In June of 2011, the Las Conchas fire ripped through  hundreds of thousands of acres of forest in northern New Mexico. Deemed a man-made blaze, it screamed toward the town of Los Alamos, New Mexico at an alarming rate. Los Alamos, NM was the victim of another fire, the Cerro Grande Fire in May of 2000, and the damage from that fire actually served to save the city from the hotter, faster, stronger Las Conchas. Some of the only un-burned trees left from the Cerro Grande fire were on Pajarito Mountain, the local ski resort.

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If it were not for the efforts of fire fighters to save this landmark in the New Mexico forest, a large quantity of the people living in the city of Los Alamos would have probably lost all hope in their future in the area. Many have moved away, but some remain in the small mountain town, living their daily lives, and enjoying the parts of the forest that survived.

Los Alamos has a population of about twelve thousand today. Most of the people work a single industry, the science laboratory.
 


Comments

Chris Judson
08/22/2012 7:31pm

Las Conchas was an amazingly huge, fast, and damaging fire, but this portrayal is a bit overl the top. In the 156,500 acres within the perimeter of the fire, there actually are many areas with surviving trees, pines, aspens, others. Los Alamos is small, but not that small, especially since it neighbors the National Laboratory where thousands of people work. People in Los Alamos don't live day-to-day any more than people anywhere else do, especially since the Las Conchas Fire didn't come into town. Structures and homes were burned in other parts of the fire area, but not actually in Los Alamos (by contrast, 400+ families lost their homes in the Cerro Grande Fire in 2000). People interested in coming to Los Alamos for the history, museums, art, etc, should definitely come! The surrounding park areas, the Valles Caldera National Preserve and Bandelier National Monument, each had fire in more than a third of their area, but are gorgeous and very much worth visiting.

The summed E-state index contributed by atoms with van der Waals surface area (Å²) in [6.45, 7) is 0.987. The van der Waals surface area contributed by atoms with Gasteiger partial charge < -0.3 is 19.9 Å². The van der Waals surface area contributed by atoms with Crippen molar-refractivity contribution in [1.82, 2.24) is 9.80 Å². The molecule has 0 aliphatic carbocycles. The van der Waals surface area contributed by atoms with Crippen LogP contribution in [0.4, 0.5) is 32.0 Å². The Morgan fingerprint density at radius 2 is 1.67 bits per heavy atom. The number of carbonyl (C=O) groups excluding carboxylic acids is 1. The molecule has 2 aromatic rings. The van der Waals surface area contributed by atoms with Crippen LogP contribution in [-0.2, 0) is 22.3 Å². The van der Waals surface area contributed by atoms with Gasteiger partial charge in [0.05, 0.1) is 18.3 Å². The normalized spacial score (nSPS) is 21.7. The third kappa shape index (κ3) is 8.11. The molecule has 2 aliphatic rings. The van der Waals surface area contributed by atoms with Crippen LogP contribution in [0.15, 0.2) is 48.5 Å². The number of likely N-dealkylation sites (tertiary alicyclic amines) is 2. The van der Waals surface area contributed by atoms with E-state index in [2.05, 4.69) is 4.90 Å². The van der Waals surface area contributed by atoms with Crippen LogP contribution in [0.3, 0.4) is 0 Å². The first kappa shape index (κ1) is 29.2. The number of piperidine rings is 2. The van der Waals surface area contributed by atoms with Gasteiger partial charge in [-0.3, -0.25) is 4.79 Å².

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Author
08/23/2012 4:54pm

Hello Chris Judson,

Thank you so much for your comment. The information in this article was based on personal interviews of locals, so thank you for providing an additional perspective.

The population quoted is according to the 2010 census. I would consider this a credible source to cite a population.

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